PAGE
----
Geo-strategic issues Intelligent Design Medicine UD Newswatch highlights UD's Sci-Tech watch

Covid-19 Tracking the peak of Wave1 (w. OWID)

Spread the love

We can best see the peak in the death statistics, as global daily deaths begin to decline:

However, we seem to have a prolonged inflexion, giving a linear growth since mid April, i.e. growth and saturation are in rough equipoise, though the very end is beginning to tip over:

The pattern of doubling time has shifted, with major countries slowing significantly, e.g. here is the USA in immediate context:

Daily fresh global cases shows the flattened peaking:

National patterns show this too, with China showing secondary etc waves:

It is noteworthy that the UK now views China’s data as questionable:

The British government will no longer recognise the number of coronavirus deaths reported by the Chinese Communist Party (CCP) over fears that the country is producing fake data during the pandemic.

The figures from the communist regime were included in Downing Street’s “global death comparison” until last week as questions began to mount over the accuracy of the strikingly low numbers of deaths in the country from which the virus was spawned.

“This data is used to judge the effectiveness of our own response, whether good or bad. It’s important we are comparing like with like, otherwise our own responses could be distorted leading to more deaths in the UK. Clearly No 10 believes the same as the rest of the world — that China’s data is unreliable and possibly false,” the Conservative Party chairman of the foreign affairs select committee, Tom Tugendhat said according to the Evening Standard.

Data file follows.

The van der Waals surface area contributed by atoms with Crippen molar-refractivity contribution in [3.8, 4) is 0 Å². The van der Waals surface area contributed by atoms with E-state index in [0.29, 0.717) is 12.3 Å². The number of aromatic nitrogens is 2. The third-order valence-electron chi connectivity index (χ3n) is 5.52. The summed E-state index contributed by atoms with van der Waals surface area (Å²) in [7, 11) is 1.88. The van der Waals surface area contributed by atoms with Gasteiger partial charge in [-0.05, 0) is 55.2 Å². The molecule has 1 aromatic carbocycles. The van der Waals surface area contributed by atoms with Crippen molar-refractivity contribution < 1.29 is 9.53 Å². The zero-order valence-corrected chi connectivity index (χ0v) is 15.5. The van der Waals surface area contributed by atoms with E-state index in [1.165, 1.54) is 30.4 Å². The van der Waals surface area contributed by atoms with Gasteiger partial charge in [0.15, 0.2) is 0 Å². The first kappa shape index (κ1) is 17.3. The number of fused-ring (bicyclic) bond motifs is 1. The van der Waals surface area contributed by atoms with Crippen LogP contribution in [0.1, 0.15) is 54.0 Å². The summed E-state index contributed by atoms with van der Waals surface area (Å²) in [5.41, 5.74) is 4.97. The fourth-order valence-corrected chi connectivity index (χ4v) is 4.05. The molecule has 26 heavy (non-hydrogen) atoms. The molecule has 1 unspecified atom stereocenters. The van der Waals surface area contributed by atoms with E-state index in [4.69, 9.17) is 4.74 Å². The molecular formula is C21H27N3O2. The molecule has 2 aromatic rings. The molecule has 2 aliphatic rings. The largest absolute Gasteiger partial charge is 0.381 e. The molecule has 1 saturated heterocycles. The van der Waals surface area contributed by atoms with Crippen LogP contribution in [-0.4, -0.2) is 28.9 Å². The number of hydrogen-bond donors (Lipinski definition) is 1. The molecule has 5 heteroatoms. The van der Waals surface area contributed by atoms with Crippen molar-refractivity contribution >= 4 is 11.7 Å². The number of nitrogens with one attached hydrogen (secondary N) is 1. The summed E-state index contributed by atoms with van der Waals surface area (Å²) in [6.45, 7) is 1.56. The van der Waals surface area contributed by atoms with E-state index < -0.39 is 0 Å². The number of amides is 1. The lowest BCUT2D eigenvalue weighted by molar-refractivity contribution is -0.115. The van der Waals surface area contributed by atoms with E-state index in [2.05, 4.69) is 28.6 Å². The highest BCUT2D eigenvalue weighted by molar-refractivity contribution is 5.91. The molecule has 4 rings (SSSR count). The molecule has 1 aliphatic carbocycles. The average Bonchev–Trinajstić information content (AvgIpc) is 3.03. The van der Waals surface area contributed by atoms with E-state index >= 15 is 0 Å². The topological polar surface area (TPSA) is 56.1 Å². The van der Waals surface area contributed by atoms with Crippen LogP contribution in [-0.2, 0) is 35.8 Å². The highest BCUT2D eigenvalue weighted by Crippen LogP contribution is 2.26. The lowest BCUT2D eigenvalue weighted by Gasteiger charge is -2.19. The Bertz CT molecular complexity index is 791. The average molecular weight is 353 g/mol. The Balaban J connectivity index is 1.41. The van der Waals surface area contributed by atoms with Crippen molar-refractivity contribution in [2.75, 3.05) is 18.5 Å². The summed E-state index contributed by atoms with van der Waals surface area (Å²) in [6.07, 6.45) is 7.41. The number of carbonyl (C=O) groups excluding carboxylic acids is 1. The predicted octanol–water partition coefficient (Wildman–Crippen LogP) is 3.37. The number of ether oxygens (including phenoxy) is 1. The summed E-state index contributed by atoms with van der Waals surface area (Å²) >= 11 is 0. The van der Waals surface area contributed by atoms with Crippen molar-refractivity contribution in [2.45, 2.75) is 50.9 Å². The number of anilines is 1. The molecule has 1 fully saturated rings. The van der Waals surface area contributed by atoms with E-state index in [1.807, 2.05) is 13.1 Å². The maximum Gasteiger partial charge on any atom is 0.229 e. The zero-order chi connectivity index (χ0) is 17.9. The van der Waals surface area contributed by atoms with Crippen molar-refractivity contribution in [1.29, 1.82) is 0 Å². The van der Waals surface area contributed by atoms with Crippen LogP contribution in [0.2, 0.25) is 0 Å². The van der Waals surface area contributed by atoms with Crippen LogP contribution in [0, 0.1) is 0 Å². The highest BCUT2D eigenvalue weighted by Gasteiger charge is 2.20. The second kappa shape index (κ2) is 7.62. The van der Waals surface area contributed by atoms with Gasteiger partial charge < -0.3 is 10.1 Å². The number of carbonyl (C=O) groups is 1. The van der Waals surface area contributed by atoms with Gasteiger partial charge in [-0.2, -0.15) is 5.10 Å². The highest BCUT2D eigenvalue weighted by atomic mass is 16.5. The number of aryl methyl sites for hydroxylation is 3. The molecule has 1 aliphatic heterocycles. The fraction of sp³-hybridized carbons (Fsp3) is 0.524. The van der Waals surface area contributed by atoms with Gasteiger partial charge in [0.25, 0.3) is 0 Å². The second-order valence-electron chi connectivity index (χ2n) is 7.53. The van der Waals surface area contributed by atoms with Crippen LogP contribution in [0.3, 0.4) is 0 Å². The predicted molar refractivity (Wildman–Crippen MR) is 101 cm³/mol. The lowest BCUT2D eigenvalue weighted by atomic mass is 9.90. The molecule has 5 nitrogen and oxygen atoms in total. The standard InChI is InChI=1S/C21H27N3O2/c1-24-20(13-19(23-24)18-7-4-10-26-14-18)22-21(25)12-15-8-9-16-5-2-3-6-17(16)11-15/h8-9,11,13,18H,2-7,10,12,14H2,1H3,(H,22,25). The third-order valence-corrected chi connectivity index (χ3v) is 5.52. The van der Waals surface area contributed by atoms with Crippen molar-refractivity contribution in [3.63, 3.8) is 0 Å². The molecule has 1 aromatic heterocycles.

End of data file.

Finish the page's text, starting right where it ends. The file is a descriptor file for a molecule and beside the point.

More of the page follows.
So, overall, Wave1 is peaking but by no means over. We have to prepare for onward waves. END

F/N: The SWOT-ALT vs BAU scenario based decision framework for strategic change:

56 Replies to “Covid-19 Tracking the peak of Wave1 (w. OWID)

  1. 1
    kairosfocus says:

    Covid-19 Tracking the peak of Wave1 (w. OWID)

  2. 2
    daveS says:

    Looks like this might be mostly over by mid-June eh?

  3. 3
    kairosfocus says:

    Maybe for Wave1, likely except Africa which is getting started now. Wave2?

  4. 4
    Ed George says:

    The USA is still 41st in testing per capita. Even if we limit this to medium to large sized developed nations, they barely crack the top twenty.

  5. 5
    kairosfocus says:

    EG, from the beginning, I noted how an exponential growth phase implies spreading at a rate dependent on the mass present, i.e. on absolute rather than proportional numbers. Proportional rankings are thus of little real value. Further to such, we have a general problem that we are tracking noisy proxies not the absolute truth; including that one reason for the plateau currently may be that more are being tested than previously, given the evidence of a high proportion of asymptomatic cases. That said, the US is part of the band followed by most industrial countries, showing a similar degree of policy success or failure. Attempts to single it out as though it were a unique failure, are ill advised. One key failure is that the FDA tried to create a special test, but this failed due to being contaminated with the virus itself and there was a linked bureaucratic challenge to get through with recognition of other testing. This is of a piece with the general problem of a new drugs etc system that is unresponsive to the pacing of a pandemic. . KF

  6. 6
    Ed George says: